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I want to have Apache require a restart in order for it to recognize any changes to htdocs.

Is this possible?

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I gotta ask - Why? –  John Gardeniers Oct 12 '10 at 20:55
    
while not an exact solution. You could have a MAC setup like SELinux to where you can't change the files unless you change the rules which would require a reset –  PHGamer Oct 12 '10 at 21:36
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migrated from stackoverflow.com Oct 12 '10 at 20:31

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2 Answers

By "htdocs", do you mean the entire contents of your website? If so, then the answer is "maybe" by using mod_cache+mod_disk_cache. You'll need to run some kind of spider to crawl all your pages so that Apache loads them all into the cache, configure the expiration date for everything millions of seconds into the future, and turn on just about all of the options that apache warns against due to serving "stale" pages. This isn't a perfect idea though... if there's any files the spider misses or if you add new files to your htdocs directory, people will be able to see them (and add them to the cache for everyone else) if they can figure out the URL. You might be able to figure out how to use the security warning here to your advantage by allowing everyone to access the cache but not the actual site but I suspect that everyone else would consider trying to do that a "bug" rather than a "feature". When you want to update the site, you'll have to erase all of the cached files and re-spider the site.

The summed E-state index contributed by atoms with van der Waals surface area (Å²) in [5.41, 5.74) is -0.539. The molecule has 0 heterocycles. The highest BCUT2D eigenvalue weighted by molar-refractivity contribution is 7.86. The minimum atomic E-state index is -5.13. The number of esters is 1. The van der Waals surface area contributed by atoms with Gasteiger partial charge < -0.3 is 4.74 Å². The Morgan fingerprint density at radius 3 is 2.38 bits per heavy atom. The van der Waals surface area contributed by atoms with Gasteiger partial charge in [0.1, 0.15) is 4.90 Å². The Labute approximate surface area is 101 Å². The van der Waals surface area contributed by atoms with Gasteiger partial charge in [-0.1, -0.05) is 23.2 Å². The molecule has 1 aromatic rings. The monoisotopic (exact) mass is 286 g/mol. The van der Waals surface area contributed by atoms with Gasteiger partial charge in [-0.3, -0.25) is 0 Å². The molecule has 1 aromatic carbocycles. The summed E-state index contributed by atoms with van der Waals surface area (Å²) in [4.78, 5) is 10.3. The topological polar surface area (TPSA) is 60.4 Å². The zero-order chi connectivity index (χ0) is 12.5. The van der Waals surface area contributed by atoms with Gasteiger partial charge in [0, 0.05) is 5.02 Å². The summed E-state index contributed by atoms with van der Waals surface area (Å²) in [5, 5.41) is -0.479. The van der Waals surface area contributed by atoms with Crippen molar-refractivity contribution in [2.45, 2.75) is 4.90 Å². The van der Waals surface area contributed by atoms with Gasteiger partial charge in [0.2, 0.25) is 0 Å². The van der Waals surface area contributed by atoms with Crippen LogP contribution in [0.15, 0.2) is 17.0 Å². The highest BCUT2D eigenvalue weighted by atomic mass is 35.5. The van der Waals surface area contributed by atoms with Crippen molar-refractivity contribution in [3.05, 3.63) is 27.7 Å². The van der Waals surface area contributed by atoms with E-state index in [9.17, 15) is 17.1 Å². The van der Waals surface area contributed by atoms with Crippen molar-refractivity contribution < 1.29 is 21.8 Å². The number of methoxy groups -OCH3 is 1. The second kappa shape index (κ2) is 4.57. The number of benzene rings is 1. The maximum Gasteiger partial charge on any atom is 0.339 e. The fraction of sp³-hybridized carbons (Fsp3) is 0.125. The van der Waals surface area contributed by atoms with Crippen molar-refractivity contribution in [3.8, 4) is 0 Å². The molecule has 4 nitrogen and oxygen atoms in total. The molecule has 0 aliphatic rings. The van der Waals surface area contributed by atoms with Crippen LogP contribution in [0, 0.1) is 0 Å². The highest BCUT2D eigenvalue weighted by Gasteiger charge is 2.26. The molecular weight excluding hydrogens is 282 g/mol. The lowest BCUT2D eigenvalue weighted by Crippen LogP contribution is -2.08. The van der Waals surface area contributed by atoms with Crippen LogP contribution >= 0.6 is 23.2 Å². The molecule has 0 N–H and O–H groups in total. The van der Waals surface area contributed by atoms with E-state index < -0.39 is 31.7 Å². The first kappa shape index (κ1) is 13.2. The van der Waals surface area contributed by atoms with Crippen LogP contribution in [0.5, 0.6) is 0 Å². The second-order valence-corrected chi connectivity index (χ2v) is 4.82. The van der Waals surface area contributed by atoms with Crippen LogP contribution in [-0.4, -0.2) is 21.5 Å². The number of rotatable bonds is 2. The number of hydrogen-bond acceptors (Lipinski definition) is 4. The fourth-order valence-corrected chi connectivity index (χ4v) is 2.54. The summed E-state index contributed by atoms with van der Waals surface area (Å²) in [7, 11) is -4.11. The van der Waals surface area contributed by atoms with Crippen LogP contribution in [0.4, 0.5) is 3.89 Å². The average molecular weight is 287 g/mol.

Without knowing what you're trying to do, I can only guess at better ideas. If you are just making changes to your website and don't want anyone to see them until you're done, then what you should do is have two different directories with a copy of your website. The Apache configuration should point to one directory as DocumentRoot while you make changes in the other. When you're done making changes, you edit the Apache configuration, point DocumentRoot to the other directory and restart Apache so the new site is live.

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I don't see any out of the box solution.

However My idea would be this:

You set up your server so that the DocumentRoot and the FTP directory are different. Then you write a script which copies all the files located in the FTP directory to the DocumentRoot direcory.

You can do that easily with rsync.

You can even insert this script in the /etc/init.d/apache2 file. This way, when you do a service restart or reload (with service apache2 restart|reload), all files are updated in the DocumentRoot directory.

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